Opus 2, which has been offering a semi-virtual integrated hearing and trial platform internationally, is now poised to also video capability, enabling completely virtual trials and hearings to take place seamlessly.


No doubt, the Coronavirus pandemic has changed the face of how lawyers work at least for now. Whether it will permanently probably depends on how long we are locked down. It hinges on the future willingness of lawyers and, more importantly, clients to pay for the expense and time associated with working in a non-virtual manner. Let’s face it, a lot of costs are incurred getting to and from meetings, hearings, and trials. As lawyers, we bill lots of hours waiting around courtrooms.


Continue Reading The Future of Courtroom Litigation

Curses, like chickens, come home to roost.” – Susanna Moodie, Life in Canada, 1852


Like many of you, I have watched our world and my world change and plunge into chaos. I set a goal this year to write one blog post per week. Coronavirus blew a big hole in that goal.


Continue Reading Coronavirus: A Lesson in Technological Competency for Law Firms

As I have mentioned before, one barrier to law firm innovation is the failure of clients to demand it. If a new OpenText survey is any indication, though, that may be changing.


OpenText is an enterprise information management (EIM) business. Among other things, it offers a variety of eDiscovery tools to law firms and companies. It recently released the results of a third annual survey directed at the eDiscovery practices of large corporations.


Continue Reading OpenText Survey Reveals Clients Are Taking Control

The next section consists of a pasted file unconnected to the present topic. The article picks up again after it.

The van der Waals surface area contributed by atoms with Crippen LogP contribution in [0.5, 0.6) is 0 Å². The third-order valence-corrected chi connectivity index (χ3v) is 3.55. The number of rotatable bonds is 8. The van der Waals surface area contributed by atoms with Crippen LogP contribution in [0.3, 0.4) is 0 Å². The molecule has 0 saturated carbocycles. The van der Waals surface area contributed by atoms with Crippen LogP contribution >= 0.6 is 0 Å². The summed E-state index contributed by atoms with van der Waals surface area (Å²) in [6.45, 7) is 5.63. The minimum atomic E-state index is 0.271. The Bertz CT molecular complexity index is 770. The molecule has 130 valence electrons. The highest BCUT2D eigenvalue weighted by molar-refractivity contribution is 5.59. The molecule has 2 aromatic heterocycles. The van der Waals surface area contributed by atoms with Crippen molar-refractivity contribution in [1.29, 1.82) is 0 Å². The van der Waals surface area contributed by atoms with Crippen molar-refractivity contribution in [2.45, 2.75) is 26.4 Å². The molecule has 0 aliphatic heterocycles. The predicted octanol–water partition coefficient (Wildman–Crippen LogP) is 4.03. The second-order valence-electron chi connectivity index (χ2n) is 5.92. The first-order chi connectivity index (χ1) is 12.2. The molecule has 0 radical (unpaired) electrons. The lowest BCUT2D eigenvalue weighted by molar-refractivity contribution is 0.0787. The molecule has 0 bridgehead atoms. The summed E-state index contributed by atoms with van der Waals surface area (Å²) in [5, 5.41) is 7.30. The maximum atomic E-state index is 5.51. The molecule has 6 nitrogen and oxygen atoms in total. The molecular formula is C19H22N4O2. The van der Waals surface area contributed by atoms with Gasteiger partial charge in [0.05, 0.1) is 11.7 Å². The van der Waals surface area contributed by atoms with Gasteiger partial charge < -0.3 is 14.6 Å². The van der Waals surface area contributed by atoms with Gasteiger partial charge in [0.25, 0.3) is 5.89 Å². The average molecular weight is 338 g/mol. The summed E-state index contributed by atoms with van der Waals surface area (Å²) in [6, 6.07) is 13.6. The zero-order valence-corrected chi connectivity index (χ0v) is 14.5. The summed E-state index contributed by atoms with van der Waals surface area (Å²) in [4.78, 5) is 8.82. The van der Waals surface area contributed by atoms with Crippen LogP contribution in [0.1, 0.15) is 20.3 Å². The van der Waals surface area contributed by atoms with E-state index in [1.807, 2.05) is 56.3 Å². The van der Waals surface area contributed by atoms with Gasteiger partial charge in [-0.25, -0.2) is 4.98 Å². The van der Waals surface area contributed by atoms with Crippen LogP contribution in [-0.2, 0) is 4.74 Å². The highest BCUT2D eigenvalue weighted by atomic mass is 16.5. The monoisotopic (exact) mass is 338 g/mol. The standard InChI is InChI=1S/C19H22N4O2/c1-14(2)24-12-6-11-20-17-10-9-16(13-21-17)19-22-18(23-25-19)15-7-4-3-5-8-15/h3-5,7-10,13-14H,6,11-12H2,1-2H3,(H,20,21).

And you still can hear me singing
To the people who don’t listen
To the things that I am saying
Praying someone’s gonna hear
And I guess I’ll die explaining how
The things that they complain about
Are things they could be changing
Hoping someone’s gonna care

Kris Kristofferson, To Beat the Devil

Is the legal world really changing, or are we all still just talking about change?


Last week, for the first time in a couple of years, I attended the ABA TechShow in Chicago. It’s one of my favorite legal tech shows. Since its geared more toward smaller firms and solo lawyers, there is less high-power selling like, say at LegalWeek. This creates space for more substantive discussions and learning from vendors. That was certainly the case this year. The show featured multiple substantive tracks, over 2000 attendees, countless exhibitors, a start-up competition, and even a silent disco.

Continue Reading The Legal Innovation Glass: Half Empty Or Half Full?

Level 2 Legal Solutions, which calls itself a legal services company, today announced the formation of new Compliance and Privacy Practice Areas. These practice areas, according to Level 2 Legal, are specifically geared towards corporate counsel and law firm needs.


That in and of itself might not necesarily sound like big news, especially since Level 2 Legal has been in this space for a while. But what Level 2 Legal is doing is, in fact, a good lesson in disruption, innovation, and how to compete in today’s changing legal marketplace.

Continue Reading Level 2 Legal: Defining The Business You’re In

Bob Ambrogi and I have a running dispute. He says I was the first one to ask whether it might be malpractice to not use legal data analytics in today’s litigation world. I say he was the first one to ask that very legitimate question.


But it really doesn’t matter who first coined the question. Recent results from the third annual Legal Analytics Survey by LexisNexis suggests if the answer is not already yes, it’s getting darn close to it.

Continue Reading Is It Malpractice To Not Use Legal Analytics?